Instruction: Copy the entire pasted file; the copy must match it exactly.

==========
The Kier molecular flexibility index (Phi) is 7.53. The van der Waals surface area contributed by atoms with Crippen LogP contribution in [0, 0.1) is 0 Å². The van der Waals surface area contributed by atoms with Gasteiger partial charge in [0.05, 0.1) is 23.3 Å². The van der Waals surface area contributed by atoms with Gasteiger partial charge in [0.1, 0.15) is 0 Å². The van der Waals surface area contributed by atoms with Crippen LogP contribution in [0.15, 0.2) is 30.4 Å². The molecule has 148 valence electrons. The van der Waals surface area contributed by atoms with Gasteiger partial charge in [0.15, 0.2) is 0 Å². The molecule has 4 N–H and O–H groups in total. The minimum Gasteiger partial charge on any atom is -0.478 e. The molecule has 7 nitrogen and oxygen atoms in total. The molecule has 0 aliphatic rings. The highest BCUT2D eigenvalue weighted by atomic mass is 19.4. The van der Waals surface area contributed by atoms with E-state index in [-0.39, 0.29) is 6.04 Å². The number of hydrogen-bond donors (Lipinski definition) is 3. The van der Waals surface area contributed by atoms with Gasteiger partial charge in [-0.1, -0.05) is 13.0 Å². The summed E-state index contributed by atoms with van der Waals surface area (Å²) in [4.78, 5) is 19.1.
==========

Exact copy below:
The Kier molecular flexibility index (Phi) is 7.53. The van der Waals surface area contributed by atoms with Crippen LogP contribution in [0, 0.1) is 0 Å². The van der Waals surface area contributed by atoms with Gasteiger partial charge in [0.05, 0.1) is 23.3 Å². The van der Waals surface area contributed by atoms with Gasteiger partial charge in [0.1, 0.15) is 0 Å². The van der Waals surface area contributed by atoms with Crippen LogP contribution in [0.15, 0.2) is 30.4 Å². The molecule has 148 valence electrons. The van der Waals surface area contributed by atoms with Gasteiger partial charge in [0.15, 0.2) is 0 Å². The molecule has 4 N–H and O–H groups in total. The minimum Gasteiger partial charge on any atom is -0.478 e. The molecule has 7 nitrogen and oxygen atoms in total. The molecule has 0 aliphatic rings. The highest BCUT2D eigenvalue weighted by atomic mass is 19.4. The van der Waals surface area contributed by atoms with E-state index in [-0.39, 0.29) is 6.04 Å². The number of hydrogen-bond donors (Lipinski definition) is 3. The van der Waals surface area contributed by atoms with Gasteiger partial charge in [-0.1, -0.05) is 13.0 Å². The summed E-state index contributed by atoms with van der Waals surface area (Å²) in [4.78, 5) is 19.1.